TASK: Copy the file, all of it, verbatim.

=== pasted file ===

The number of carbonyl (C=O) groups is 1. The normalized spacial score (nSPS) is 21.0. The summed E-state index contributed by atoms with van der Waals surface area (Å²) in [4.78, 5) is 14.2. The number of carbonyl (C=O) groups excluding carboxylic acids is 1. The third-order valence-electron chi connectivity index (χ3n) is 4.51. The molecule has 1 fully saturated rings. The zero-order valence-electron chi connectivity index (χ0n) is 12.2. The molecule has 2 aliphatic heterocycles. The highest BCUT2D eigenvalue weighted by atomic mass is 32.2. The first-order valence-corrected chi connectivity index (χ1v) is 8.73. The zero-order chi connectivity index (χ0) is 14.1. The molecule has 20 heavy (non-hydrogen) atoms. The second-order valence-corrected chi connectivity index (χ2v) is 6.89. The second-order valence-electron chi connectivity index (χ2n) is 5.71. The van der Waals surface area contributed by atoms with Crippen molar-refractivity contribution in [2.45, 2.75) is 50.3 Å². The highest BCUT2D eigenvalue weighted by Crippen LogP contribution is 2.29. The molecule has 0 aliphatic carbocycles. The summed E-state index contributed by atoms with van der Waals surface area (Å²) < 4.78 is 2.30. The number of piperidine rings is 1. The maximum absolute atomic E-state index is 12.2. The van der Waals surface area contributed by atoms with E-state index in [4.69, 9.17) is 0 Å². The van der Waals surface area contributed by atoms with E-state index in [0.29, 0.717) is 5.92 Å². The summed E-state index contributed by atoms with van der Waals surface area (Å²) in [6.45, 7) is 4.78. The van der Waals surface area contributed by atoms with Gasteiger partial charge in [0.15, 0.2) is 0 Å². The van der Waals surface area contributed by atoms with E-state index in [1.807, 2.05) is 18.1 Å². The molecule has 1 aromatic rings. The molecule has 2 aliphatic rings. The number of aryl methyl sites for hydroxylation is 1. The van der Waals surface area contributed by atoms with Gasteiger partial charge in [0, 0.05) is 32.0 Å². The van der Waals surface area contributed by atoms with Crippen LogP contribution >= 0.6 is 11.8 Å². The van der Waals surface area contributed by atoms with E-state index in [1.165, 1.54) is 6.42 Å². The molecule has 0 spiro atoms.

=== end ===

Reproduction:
The number of carbonyl (C=O) groups is 1. The normalized spacial score (nSPS) is 21.0. The summed E-state index contributed by atoms with van der Waals surface area (Å²) in [4.78, 5) is 14.2. The number of carbonyl (C=O) groups excluding carboxylic acids is 1. The third-order valence-electron chi connectivity index (χ3n) is 4.51. The molecule has 1 fully saturated rings. The zero-order valence-electron chi connectivity index (χ0n) is 12.2. The molecule has 2 aliphatic heterocycles. The highest BCUT2D eigenvalue weighted by atomic mass is 32.2. The first-order valence-corrected chi connectivity index (χ1v) is 8.73. The zero-order chi connectivity index (χ0) is 14.1. The molecule has 20 heavy (non-hydrogen) atoms. The second-order valence-corrected chi connectivity index (χ2v) is 6.89. The second-order valence-electron chi connectivity index (χ2n) is 5.71. The van der Waals surface area contributed by atoms with Crippen molar-refractivity contribution in [2.45, 2.75) is 50.3 Å². The highest BCUT2D eigenvalue weighted by Crippen LogP contribution is 2.29. The molecule has 0 aliphatic carbocycles. The summed E-state index contributed by atoms with van der Waals surface area (Å²) < 4.78 is 2.30. The number of piperidine rings is 1. The maximum absolute atomic E-state index is 12.2. The van der Waals surface area contributed by atoms with E-state index in [4.69, 9.17) is 0 Å². The van der Waals surface area contributed by atoms with E-state index in [0.29, 0.717) is 5.92 Å². The summed E-state index contributed by atoms with van der Waals surface area (Å²) in [6.45, 7) is 4.78. The van der Waals surface area contributed by atoms with Gasteiger partial charge in [0.15, 0.2) is 0 Å². The van der Waals surface area contributed by atoms with E-state index in [1.807, 2.05) is 18.1 Å². The molecule has 1 aromatic rings. The molecule has 2 aliphatic rings. The number of aryl methyl sites for hydroxylation is 1. The van der Waals surface area contributed by atoms with Gasteiger partial charge in [0, 0.05) is 32.0 Å². The van der Waals surface area contributed by atoms with Crippen LogP contribution >= 0.6 is 11.8 Å². The van der Waals surface area contributed by atoms with E-state index in [1.165, 1.54) is 6.42 Å². The molecule has 0 spiro atoms.